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Work with your partner

1. Decide which is the structure of the literature review (chronological or thematic structure?)
2. Find out ways to cite the source of information
3. Underline phrases used to show the similarities/differences in previous researchers ideas
4. Find out the authors comments on the literature. What features are chosen by the author to be
used in the research?
5. What is the gap?

CHAPTER 2: LITERATURE REVIEW


1. Definition of key concepts
1.1 Microsoft PowerPoint
1.2 Shortcomings
2. The use of technology in education
2.1. Technological applications used in education
2.2 The role of technologies in teaching and learning
3. Using Microsoft PowerPoint in English Language Teaching
3.1 The role of Microsoft PowerPoint
3.2 Using PowerPoint in English Language Teaching
3.2.1 Usages
3.2.2 Benefits
4. Frequent shortcomings when using Microsoft PowerPoint for in-class activities
4.1 Shortcomings in showing information on slide
In terms of information format on slides, Hebahashim (n.d.) listed out a range of frequent errors as can
be seen in the followings:
Slides are visually poor and/or boring or even over the top this is particularly the case when
reds and greens dominate.
Too much text is put on a slide detracting from its legibility.
Excessive use of graphics just because you can!
Irritating noises and slide transitions.
Inappropriate use of multimedia options.
This list points out an error in not taking good advantage of PowerPoint shown through poorly designed
slides. It also exhibits inappropriate use of slide animation, graphics, audio effects and multimedia. In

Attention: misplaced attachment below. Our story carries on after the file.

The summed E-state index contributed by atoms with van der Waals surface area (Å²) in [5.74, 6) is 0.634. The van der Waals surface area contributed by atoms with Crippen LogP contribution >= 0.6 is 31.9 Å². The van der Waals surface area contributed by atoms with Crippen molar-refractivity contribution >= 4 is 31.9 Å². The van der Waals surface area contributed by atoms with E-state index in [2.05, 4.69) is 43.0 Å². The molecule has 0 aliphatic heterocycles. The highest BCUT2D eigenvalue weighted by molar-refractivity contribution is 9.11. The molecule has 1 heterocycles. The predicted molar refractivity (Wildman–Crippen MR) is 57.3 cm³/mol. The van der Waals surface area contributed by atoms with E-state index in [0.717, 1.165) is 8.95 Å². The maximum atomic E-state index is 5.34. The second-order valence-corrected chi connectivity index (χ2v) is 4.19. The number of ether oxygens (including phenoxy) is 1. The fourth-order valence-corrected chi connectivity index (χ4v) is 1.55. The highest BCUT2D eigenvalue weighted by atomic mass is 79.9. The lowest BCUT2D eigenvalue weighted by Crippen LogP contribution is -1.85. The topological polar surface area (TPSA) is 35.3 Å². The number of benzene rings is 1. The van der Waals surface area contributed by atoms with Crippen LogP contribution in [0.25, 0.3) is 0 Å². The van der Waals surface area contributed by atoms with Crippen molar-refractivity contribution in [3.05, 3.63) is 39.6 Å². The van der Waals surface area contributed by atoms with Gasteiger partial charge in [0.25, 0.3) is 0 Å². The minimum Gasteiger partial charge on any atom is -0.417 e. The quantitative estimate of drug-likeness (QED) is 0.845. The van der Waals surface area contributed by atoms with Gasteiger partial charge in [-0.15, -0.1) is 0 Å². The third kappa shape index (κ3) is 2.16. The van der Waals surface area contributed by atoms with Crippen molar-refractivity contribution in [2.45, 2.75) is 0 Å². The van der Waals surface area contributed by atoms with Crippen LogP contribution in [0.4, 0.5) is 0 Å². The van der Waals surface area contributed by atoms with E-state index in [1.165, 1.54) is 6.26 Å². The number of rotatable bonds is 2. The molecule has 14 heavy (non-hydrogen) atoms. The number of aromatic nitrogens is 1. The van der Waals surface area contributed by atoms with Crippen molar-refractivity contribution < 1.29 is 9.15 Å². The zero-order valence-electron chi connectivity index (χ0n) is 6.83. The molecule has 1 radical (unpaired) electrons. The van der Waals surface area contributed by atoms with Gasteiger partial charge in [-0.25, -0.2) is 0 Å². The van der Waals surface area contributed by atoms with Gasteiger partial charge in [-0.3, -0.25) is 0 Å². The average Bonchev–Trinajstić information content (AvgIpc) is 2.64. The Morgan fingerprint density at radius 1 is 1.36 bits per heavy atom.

agreement with this point, Catharina (2006) mentioned teachers overuse these features and merely
distract students with visual overload that has no connection to information presented.
4.2 Shortcomings in presenting information using slide
Regarding shortcomings of presentation skills using slideshow, the most notable one by far is error in
choosing the proper amount of contents to be on slides. Lee (2011) pointed out "One of the most
common rookie-mistakes is to have too much content on the slides." Sharing the same ideas with Lee,
Hebahashim (n.d.) stated including excessive detail so that students need not be active (or even
present if files are made available) during delivery is a shortcoming. This viewpoint is also shared by
Catharina (2006), namely when teachers dump on the slide a big amount of information without
considering what and how to present, it can make PowerPoint a potentially lethal tool.
This opinion from Catharina also suggests another error of presentation skills lying in the way the
information is conveyed by the presenters. There exists a tendency to go too fast is common simply

because of the ease of delivery of the material (Hebahashim, n.d.). The Time to Market online
magazine also indicates sometimes, "the speaker fails to capture the attention of their audience. They
fail to make the link between themselves, the material and the images in their presentation." Similarly,
Lee (2011) reported the case in which teachers keep reading slides all the time and break the
engagement with students while teaching. A survey on presentation-skills.biz highlighted this problem
by giving statistics that "about 90% of PowerPoint presentations where the lack of PowerPoint